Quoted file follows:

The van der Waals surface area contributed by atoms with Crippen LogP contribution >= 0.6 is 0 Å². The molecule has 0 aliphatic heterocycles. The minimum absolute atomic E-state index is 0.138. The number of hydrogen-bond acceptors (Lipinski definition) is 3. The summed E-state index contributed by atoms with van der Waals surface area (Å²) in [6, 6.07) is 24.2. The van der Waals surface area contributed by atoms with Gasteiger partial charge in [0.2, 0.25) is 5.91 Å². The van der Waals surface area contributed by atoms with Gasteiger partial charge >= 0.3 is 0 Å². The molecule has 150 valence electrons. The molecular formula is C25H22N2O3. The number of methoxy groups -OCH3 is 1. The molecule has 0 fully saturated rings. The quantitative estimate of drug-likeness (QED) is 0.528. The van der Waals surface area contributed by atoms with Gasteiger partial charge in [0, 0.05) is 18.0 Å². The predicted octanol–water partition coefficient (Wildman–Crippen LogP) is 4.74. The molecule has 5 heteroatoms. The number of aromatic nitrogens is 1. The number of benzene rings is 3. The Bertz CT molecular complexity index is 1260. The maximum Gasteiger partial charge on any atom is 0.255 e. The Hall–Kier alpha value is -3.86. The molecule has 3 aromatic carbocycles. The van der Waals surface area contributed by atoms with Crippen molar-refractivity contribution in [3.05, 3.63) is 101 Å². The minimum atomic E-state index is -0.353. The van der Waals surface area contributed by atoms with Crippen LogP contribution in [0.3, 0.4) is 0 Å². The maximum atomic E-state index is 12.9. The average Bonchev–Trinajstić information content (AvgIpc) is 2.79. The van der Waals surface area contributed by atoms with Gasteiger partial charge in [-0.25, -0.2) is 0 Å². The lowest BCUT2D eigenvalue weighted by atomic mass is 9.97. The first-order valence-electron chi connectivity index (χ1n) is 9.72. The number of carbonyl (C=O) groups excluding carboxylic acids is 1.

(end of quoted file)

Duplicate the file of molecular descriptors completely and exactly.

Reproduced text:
The van der Waals surface area contributed by atoms with Crippen LogP contribution >= 0.6 is 0 Å². The molecule has 0 aliphatic heterocycles. The minimum absolute atomic E-state index is 0.138. The number of hydrogen-bond acceptors (Lipinski definition) is 3. The summed E-state index contributed by atoms with van der Waals surface area (Å²) in [6, 6.07) is 24.2. The van der Waals surface area contributed by atoms with Gasteiger partial charge in [0.2, 0.25) is 5.91 Å². The van der Waals surface area contributed by atoms with Gasteiger partial charge >= 0.3 is 0 Å². The molecule has 150 valence electrons. The molecular formula is C25H22N2O3. The number of methoxy groups -OCH3 is 1. The molecule has 0 fully saturated rings. The quantitative estimate of drug-likeness (QED) is 0.528. The van der Waals surface area contributed by atoms with Gasteiger partial charge in [0, 0.05) is 18.0 Å². The predicted octanol–water partition coefficient (Wildman–Crippen LogP) is 4.74. The molecule has 5 heteroatoms. The number of aromatic nitrogens is 1. The number of benzene rings is 3. The Bertz CT molecular complexity index is 1260. The maximum Gasteiger partial charge on any atom is 0.255 e. The Hall–Kier alpha value is -3.86. The molecule has 3 aromatic carbocycles. The van der Waals surface area contributed by atoms with Crippen molar-refractivity contribution in [3.05, 3.63) is 101 Å². The minimum atomic E-state index is -0.353. The van der Waals surface area contributed by atoms with Crippen LogP contribution in [0.3, 0.4) is 0 Å². The maximum atomic E-state index is 12.9. The average Bonchev–Trinajstić information content (AvgIpc) is 2.79. The van der Waals surface area contributed by atoms with Gasteiger partial charge in [-0.25, -0.2) is 0 Å². The lowest BCUT2D eigenvalue weighted by atomic mass is 9.97. The first-order valence-electron chi connectivity index (χ1n) is 9.72. The number of carbonyl (C=O) groups excluding carboxylic acids is 1.